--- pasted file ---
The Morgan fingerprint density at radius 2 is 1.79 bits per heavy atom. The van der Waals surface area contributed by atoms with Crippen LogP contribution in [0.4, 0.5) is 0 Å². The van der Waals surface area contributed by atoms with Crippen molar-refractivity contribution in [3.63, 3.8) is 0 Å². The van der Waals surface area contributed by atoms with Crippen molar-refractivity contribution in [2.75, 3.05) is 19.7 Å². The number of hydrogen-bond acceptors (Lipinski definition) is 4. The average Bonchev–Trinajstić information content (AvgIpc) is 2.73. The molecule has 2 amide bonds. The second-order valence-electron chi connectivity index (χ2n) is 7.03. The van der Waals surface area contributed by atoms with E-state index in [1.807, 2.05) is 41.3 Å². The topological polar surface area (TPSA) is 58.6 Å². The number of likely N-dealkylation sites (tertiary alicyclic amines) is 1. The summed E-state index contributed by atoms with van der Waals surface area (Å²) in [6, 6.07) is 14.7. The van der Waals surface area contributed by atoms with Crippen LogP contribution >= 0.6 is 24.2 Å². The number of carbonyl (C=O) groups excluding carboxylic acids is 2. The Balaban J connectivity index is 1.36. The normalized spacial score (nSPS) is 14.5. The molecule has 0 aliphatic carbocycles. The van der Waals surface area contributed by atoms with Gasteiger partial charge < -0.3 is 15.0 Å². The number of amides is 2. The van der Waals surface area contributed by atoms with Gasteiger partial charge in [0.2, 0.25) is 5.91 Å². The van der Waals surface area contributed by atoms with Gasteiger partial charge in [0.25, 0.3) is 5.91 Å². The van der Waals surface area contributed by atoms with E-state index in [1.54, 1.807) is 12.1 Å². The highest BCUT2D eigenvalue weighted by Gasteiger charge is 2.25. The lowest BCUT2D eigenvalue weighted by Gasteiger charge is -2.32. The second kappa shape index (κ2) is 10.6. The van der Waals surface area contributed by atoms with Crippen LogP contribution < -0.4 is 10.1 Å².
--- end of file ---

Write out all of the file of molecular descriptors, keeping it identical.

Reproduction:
The Morgan fingerprint density at radius 2 is 1.79 bits per heavy atom. The van der Waals surface area contributed by atoms with Crippen LogP contribution in [0.4, 0.5) is 0 Å². The van der Waals surface area contributed by atoms with Crippen molar-refractivity contribution in [3.63, 3.8) is 0 Å². The van der Waals surface area contributed by atoms with Crippen molar-refractivity contribution in [2.75, 3.05) is 19.7 Å². The number of hydrogen-bond acceptors (Lipinski definition) is 4. The average Bonchev–Trinajstić information content (AvgIpc) is 2.73. The molecule has 2 amide bonds. The second-order valence-electron chi connectivity index (χ2n) is 7.03. The van der Waals surface area contributed by atoms with E-state index in [1.807, 2.05) is 41.3 Å². The topological polar surface area (TPSA) is 58.6 Å². The number of likely N-dealkylation sites (tertiary alicyclic amines) is 1. The summed E-state index contributed by atoms with van der Waals surface area (Å²) in [6, 6.07) is 14.7. The van der Waals surface area contributed by atoms with Crippen LogP contribution >= 0.6 is 24.2 Å². The number of carbonyl (C=O) groups excluding carboxylic acids is 2. The Balaban J connectivity index is 1.36. The normalized spacial score (nSPS) is 14.5. The molecule has 0 aliphatic carbocycles. The van der Waals surface area contributed by atoms with Gasteiger partial charge < -0.3 is 15.0 Å². The number of amides is 2. The van der Waals surface area contributed by atoms with Gasteiger partial charge in [0.2, 0.25) is 5.91 Å². The van der Waals surface area contributed by atoms with Gasteiger partial charge in [0.25, 0.3) is 5.91 Å². The van der Waals surface area contributed by atoms with E-state index in [1.54, 1.807) is 12.1 Å². The highest BCUT2D eigenvalue weighted by Gasteiger charge is 2.25. The lowest BCUT2D eigenvalue weighted by Gasteiger charge is -2.32. The second kappa shape index (κ2) is 10.6. The van der Waals surface area contributed by atoms with Crippen LogP contribution < -0.4 is 10.1 Å².